The occasion for these oaths were drunken banquets held on December 26, gregory of Tours tells a miraculous tale of a builder whose art and techniques suddenly left him, but were restored by an apparition of the Virgin Mary in a dream. Michel Rouche remarks that the story speaks for the importance of practically transmitted journeymanship, in France, guilds were called corps de métiers. According to Viktor Ivanovich Rutenburg, Within the guild itself there was little division of labour. Thus, according to Étienne Boileaus Book of Handicrafts, by the century there were no less than 100 guilds in Paris. In Catalan towns, specially at Barcelona, guilds or gremis were a basic agent in the society, a shoemakers guild is recorded in 1208. In England, specifically in the City of London Corporation, more than 110 guilds, referred to as companies, survive today. Other groups, such as the Worshipful Company of Tax Advisers, have been formed far more recently, membership in a livery company is expected for individuals participating in the governance of The City, as the Lord Mayor and the Remembrancer.
The guild system reached a state in Germany circa 1300 and held on in German cities into the 19th century. In the 15th century, Hamburg had 100 guilds, Cologne 80, the latest guilds to develop in Western Europe were the gremios of Spain, e. g. Valencia or Toledo. Not all city economies were controlled by guilds, some cities were free, in order to become a Master, a Journeyman would have to go on a three-year voyage called Journeyman years. The practice of the Journeyman years still exists in Germany and France, in Ghent, as in Florence, the woolen textile industry developed as a congeries of specialized guilds. The appearance of the European guilds was tied to the emergent money economy, before this time it was not possible to run a money-driven organization, as commodity money was the normal way of doing business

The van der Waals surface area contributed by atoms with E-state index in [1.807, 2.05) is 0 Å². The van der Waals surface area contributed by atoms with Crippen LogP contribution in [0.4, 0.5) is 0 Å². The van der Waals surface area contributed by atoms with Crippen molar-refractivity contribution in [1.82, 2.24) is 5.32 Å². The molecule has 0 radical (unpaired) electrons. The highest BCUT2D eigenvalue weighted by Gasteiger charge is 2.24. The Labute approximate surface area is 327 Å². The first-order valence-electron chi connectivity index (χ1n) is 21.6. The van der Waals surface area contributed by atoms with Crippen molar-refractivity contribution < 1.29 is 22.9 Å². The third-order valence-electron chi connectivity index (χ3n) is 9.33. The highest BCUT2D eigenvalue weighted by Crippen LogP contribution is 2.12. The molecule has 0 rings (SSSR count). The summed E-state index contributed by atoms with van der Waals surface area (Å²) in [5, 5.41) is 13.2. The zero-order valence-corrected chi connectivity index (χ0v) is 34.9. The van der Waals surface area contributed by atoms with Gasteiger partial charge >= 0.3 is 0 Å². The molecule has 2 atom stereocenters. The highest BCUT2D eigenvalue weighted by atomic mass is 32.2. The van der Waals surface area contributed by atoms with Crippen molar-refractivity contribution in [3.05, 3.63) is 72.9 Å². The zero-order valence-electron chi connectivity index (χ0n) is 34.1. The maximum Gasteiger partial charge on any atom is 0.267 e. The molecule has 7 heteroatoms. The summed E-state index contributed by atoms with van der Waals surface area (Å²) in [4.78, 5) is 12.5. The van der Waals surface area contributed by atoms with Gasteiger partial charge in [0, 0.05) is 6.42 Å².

The Abduction of Europa (Rembrandt)
Rembrandt Harmenszoon van Rijn’s The Abduction of Europa is one of his rare mythological subject paintings. The piece is oil on canvas and now located in the J. Paul Getty Museum, the inspiration for the painting is Ovid’s Metamorphoses, part of which tells the tale of Zeus’s seduction and capture of Europa. The painting shows a scene with Europa being carried away in rough waters by a bull while her friends remain on shore with expressions of horror. Rembrandt combined his knowledge of literature with the interests of the patron in order to create this allegorical work. The use of an ancient myth to impart a contemporary thought, the Abduction of Europa is Rembrandt’s reinterpretation of the story, placed in a more contemporary setting. He developed an interest in the world early in his life while in Amsterdam. Rembrandt moved to Amsterdam in 1631 because the city was a growing business-oriented center where Rembrandt found work with great success, during this time, the international High Baroque style was popular.